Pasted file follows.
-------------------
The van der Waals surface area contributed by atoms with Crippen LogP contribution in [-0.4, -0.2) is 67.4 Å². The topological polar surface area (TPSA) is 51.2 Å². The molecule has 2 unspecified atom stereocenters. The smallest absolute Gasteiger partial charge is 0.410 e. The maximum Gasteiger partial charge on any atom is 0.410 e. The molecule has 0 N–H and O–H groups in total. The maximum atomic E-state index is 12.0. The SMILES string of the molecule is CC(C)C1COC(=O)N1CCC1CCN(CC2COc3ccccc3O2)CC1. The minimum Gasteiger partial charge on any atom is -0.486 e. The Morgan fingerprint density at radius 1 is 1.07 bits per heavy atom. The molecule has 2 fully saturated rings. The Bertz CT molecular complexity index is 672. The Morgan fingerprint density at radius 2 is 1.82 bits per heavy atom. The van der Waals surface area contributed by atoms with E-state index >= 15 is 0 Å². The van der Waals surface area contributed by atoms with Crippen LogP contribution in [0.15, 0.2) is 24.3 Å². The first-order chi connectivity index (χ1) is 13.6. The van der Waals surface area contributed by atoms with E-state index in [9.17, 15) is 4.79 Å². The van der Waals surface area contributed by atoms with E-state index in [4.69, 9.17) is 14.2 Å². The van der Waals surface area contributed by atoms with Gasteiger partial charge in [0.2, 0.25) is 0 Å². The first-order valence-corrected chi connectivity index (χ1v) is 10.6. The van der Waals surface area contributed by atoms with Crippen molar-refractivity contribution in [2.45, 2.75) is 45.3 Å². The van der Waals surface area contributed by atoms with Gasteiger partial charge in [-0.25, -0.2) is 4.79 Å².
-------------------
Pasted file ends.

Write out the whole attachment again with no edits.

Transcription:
The van der Waals surface area contributed by atoms with Crippen LogP contribution in [-0.4, -0.2) is 67.4 Å². The topological polar surface area (TPSA) is 51.2 Å². The molecule has 2 unspecified atom stereocenters. The smallest absolute Gasteiger partial charge is 0.410 e. The maximum Gasteiger partial charge on any atom is 0.410 e. The molecule has 0 N–H and O–H groups in total. The maximum atomic E-state index is 12.0. The SMILES string of the molecule is CC(C)C1COC(=O)N1CCC1CCN(CC2COc3ccccc3O2)CC1. The minimum Gasteiger partial charge on any atom is -0.486 e. The Morgan fingerprint density at radius 1 is 1.07 bits per heavy atom. The molecule has 2 fully saturated rings. The Bertz CT molecular complexity index is 672. The Morgan fingerprint density at radius 2 is 1.82 bits per heavy atom. The van der Waals surface area contributed by atoms with E-state index >= 15 is 0 Å². The van der Waals surface area contributed by atoms with Crippen LogP contribution in [0.15, 0.2) is 24.3 Å². The first-order chi connectivity index (χ1) is 13.6. The van der Waals surface area contributed by atoms with E-state index in [9.17, 15) is 4.79 Å². The van der Waals surface area contributed by atoms with E-state index in [4.69, 9.17) is 14.2 Å². The van der Waals surface area contributed by atoms with Gasteiger partial charge in [0.2, 0.25) is 0 Å². The first-order valence-corrected chi connectivity index (χ1v) is 10.6. The van der Waals surface area contributed by atoms with Crippen molar-refractivity contribution in [2.45, 2.75) is 45.3 Å². The van der Waals surface area contributed by atoms with Gasteiger partial charge in [-0.25, -0.2) is 4.79 Å².